The School District of Philadelphia came before City Council Tuesday morning for its budget review, with district leaders telling councilmembers they need billions of dollars to repair their crumbling infrastructure, among other things.
Superintendent Tony Wattlington said strengthening school safety, partnering with parents and community, and accelerating academic achievement are the keys to making the district better. He noted that spending on city schools has risen recently.
“When we look at two year trends, per pupil budgets are up 19% since fiscal year 2022. So we are certainly appreciative of that key budgetary note,” Wattlington said.
School Board Vice President Mallory Fix-Lopez said the district still needs much more money before it can resolve all the issues it’s facing. Those problems include half a dozen schools closing this year due to the discovery of asbestos.
“$2.4 billion is required to address building systems that are either failing, damaged, or beyond their service life due to deferred maintenance costs,” she said. “Another $430 million is required to address health hazards, risks and life safety deficiencies every year.”
Mayor Jim Kenney kicked off the hearing, saying the city is doing its part to increase funding for the city schools.
“Our proposed budget for FY 24 includes a $282 million contribution to the district. That’s 171% higher than it was the year before we took office,” he said. “I’m proud of our investments and the work we have done over the nearly eight years for our children and for our youth. And I’m excited for the conversation today about how we can continue to support the district in advancing the key priorities of safety, family and community partnership, and academic excellence.”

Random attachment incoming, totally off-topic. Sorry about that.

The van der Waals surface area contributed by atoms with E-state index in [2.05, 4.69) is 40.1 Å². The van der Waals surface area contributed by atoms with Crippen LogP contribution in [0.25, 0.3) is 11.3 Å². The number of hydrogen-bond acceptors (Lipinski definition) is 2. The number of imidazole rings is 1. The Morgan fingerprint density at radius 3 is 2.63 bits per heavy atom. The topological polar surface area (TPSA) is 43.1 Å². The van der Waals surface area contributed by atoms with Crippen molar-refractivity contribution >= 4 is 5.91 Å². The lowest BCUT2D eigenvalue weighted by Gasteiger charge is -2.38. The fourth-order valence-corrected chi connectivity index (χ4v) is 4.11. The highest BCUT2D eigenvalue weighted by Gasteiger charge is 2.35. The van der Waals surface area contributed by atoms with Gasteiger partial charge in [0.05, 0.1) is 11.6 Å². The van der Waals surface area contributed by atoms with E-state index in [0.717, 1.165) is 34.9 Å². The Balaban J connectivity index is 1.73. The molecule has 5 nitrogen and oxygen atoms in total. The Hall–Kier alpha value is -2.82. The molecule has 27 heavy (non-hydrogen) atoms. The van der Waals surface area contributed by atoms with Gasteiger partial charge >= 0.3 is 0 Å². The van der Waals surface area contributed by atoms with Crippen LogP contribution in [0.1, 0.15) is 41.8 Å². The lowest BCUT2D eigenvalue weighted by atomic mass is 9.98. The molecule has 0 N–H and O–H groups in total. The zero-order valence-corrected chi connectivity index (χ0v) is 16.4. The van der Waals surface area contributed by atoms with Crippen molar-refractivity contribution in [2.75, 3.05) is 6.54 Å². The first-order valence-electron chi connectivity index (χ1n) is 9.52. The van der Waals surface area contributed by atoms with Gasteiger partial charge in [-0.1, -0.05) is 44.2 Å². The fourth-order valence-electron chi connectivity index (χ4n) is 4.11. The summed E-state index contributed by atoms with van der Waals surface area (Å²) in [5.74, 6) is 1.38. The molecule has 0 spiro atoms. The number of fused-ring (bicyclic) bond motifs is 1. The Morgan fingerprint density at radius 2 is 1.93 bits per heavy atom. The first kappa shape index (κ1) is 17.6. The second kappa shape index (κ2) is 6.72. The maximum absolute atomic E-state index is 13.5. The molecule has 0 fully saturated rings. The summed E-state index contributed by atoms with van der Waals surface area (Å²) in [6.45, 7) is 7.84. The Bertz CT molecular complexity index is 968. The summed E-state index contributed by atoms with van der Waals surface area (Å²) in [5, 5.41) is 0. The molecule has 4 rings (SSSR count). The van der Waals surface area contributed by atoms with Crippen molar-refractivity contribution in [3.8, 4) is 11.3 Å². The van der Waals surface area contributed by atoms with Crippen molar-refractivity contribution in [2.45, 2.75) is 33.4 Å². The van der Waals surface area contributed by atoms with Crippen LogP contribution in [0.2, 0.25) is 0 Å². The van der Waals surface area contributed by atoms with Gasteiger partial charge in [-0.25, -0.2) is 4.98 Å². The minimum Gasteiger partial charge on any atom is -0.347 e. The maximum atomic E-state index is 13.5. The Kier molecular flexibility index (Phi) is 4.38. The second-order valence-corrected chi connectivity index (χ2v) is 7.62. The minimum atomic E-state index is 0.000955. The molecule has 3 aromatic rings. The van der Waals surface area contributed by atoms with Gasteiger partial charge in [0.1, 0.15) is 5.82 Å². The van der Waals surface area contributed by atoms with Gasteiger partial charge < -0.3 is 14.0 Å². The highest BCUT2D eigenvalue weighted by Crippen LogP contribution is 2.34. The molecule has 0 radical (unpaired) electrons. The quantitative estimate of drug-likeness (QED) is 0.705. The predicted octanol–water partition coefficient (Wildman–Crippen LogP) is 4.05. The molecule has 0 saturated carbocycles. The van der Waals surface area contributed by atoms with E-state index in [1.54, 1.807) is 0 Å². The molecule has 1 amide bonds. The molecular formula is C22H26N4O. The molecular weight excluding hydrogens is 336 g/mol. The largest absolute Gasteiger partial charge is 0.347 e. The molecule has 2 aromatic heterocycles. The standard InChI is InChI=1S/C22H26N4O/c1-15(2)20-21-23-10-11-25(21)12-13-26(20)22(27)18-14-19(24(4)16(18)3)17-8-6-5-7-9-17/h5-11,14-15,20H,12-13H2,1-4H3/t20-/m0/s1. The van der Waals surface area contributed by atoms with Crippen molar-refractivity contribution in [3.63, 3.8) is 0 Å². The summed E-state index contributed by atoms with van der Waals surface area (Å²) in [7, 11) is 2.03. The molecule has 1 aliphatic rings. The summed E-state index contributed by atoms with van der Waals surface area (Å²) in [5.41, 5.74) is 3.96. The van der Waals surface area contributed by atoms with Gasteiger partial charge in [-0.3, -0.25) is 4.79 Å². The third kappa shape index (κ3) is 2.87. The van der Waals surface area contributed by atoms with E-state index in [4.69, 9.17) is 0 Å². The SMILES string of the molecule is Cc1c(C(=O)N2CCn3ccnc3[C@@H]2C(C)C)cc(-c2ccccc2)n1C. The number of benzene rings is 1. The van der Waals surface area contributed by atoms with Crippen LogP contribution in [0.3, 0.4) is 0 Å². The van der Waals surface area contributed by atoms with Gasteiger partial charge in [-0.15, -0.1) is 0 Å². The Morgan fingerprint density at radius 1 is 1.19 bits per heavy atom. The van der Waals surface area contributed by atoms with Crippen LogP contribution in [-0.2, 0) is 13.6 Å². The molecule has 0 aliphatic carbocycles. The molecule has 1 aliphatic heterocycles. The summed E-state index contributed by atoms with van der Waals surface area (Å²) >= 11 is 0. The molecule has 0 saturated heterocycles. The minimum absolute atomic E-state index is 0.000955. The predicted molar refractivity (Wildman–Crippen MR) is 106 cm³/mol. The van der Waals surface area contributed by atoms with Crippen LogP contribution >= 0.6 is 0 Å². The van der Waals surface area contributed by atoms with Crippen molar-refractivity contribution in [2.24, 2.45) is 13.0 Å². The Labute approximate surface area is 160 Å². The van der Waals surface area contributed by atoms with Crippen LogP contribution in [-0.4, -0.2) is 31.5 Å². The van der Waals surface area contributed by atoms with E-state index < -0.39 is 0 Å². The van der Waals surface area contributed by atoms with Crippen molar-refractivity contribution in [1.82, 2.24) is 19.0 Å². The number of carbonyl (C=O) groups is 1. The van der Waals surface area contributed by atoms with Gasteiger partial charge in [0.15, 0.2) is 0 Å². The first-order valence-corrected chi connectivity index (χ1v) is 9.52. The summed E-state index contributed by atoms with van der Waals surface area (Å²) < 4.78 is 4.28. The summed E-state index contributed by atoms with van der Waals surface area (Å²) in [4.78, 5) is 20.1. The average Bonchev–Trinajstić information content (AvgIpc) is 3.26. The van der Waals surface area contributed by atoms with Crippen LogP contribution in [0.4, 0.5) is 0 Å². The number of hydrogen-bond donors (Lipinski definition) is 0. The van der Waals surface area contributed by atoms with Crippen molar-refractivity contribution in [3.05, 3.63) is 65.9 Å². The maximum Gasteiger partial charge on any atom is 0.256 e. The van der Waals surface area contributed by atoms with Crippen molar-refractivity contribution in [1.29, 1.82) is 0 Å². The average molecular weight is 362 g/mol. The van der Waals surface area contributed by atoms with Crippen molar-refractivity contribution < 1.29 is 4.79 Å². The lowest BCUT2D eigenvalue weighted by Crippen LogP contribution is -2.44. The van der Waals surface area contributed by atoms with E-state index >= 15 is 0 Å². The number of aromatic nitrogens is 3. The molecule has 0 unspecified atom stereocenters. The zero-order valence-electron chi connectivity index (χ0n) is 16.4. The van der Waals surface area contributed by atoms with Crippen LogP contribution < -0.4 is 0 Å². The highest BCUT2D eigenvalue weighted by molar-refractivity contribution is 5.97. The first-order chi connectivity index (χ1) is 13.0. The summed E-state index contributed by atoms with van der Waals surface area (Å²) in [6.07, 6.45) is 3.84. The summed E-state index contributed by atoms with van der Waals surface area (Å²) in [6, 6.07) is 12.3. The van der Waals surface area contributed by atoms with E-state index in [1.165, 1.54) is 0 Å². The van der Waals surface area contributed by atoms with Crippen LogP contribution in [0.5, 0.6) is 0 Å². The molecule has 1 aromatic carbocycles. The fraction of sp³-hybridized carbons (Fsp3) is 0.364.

Three schools are still in alternative or virtual learning because of asbestos issuings. Wattlington said they are working to fix the situation as soon as possible. No definite timeline is in place for reopening of the schools.
As for rebuilding and retrofitting buildings, school board head Reginald Streater said the district is working on a long-term plan to take the district’s facilities into the next century and beyond. That includes engaging with the city to come up with ways to share spaces and a discussion on whether Pre-K should be integrated with the schools. He said the “lion’s share of the work” on how district buildings can be refurbished and how they will look is ready for implementation.
Despite the district’s struggles with fixing facilities, school leaders celebrated their success in filling staffing holes. They say about 90% of all district vacancies are filled.